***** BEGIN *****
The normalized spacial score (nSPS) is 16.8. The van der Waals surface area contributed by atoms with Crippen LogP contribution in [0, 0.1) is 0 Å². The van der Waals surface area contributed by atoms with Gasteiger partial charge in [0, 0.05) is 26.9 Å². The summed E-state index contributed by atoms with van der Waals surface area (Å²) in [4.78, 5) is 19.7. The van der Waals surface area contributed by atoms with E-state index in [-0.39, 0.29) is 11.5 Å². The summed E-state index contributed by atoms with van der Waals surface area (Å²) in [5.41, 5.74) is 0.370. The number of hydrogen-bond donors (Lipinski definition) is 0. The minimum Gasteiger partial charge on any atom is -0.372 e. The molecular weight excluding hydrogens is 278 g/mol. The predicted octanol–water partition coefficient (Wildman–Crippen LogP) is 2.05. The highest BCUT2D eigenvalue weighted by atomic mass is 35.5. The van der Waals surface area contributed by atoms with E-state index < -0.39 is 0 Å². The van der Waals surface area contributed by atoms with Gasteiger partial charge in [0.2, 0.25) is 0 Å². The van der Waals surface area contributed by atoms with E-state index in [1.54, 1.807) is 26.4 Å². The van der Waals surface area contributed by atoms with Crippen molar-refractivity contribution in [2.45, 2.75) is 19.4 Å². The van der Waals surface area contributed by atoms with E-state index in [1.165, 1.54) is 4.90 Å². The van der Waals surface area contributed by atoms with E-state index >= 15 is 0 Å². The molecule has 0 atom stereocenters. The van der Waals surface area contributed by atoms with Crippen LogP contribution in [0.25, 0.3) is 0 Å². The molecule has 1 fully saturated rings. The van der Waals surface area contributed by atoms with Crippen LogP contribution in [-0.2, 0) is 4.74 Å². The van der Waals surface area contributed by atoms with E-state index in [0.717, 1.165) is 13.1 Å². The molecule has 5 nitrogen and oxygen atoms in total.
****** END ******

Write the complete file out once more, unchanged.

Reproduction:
The normalized spacial score (nSPS) is 16.8. The van der Waals surface area contributed by atoms with Crippen LogP contribution in [0, 0.1) is 0 Å². The van der Waals surface area contributed by atoms with Gasteiger partial charge in [0, 0.05) is 26.9 Å². The summed E-state index contributed by atoms with van der Waals surface area (Å²) in [4.78, 5) is 19.7. The van der Waals surface area contributed by atoms with E-state index in [-0.39, 0.29) is 11.5 Å². The summed E-state index contributed by atoms with van der Waals surface area (Å²) in [5.41, 5.74) is 0.370. The number of hydrogen-bond donors (Lipinski definition) is 0. The minimum Gasteiger partial charge on any atom is -0.372 e. The molecular weight excluding hydrogens is 278 g/mol. The predicted octanol–water partition coefficient (Wildman–Crippen LogP) is 2.05. The highest BCUT2D eigenvalue weighted by atomic mass is 35.5. The van der Waals surface area contributed by atoms with E-state index < -0.39 is 0 Å². The van der Waals surface area contributed by atoms with Gasteiger partial charge in [0.2, 0.25) is 0 Å². The van der Waals surface area contributed by atoms with E-state index in [1.54, 1.807) is 26.4 Å². The van der Waals surface area contributed by atoms with Crippen molar-refractivity contribution in [2.45, 2.75) is 19.4 Å². The van der Waals surface area contributed by atoms with E-state index in [1.165, 1.54) is 4.90 Å². The van der Waals surface area contributed by atoms with E-state index >= 15 is 0 Å². The molecule has 0 atom stereocenters. The van der Waals surface area contributed by atoms with Crippen LogP contribution in [0.25, 0.3) is 0 Å². The molecule has 1 fully saturated rings. The van der Waals surface area contributed by atoms with Crippen LogP contribution in [-0.2, 0) is 4.74 Å². The van der Waals surface area contributed by atoms with E-state index in [0.717, 1.165) is 13.1 Å². The molecule has 5 nitrogen and oxygen atoms in total.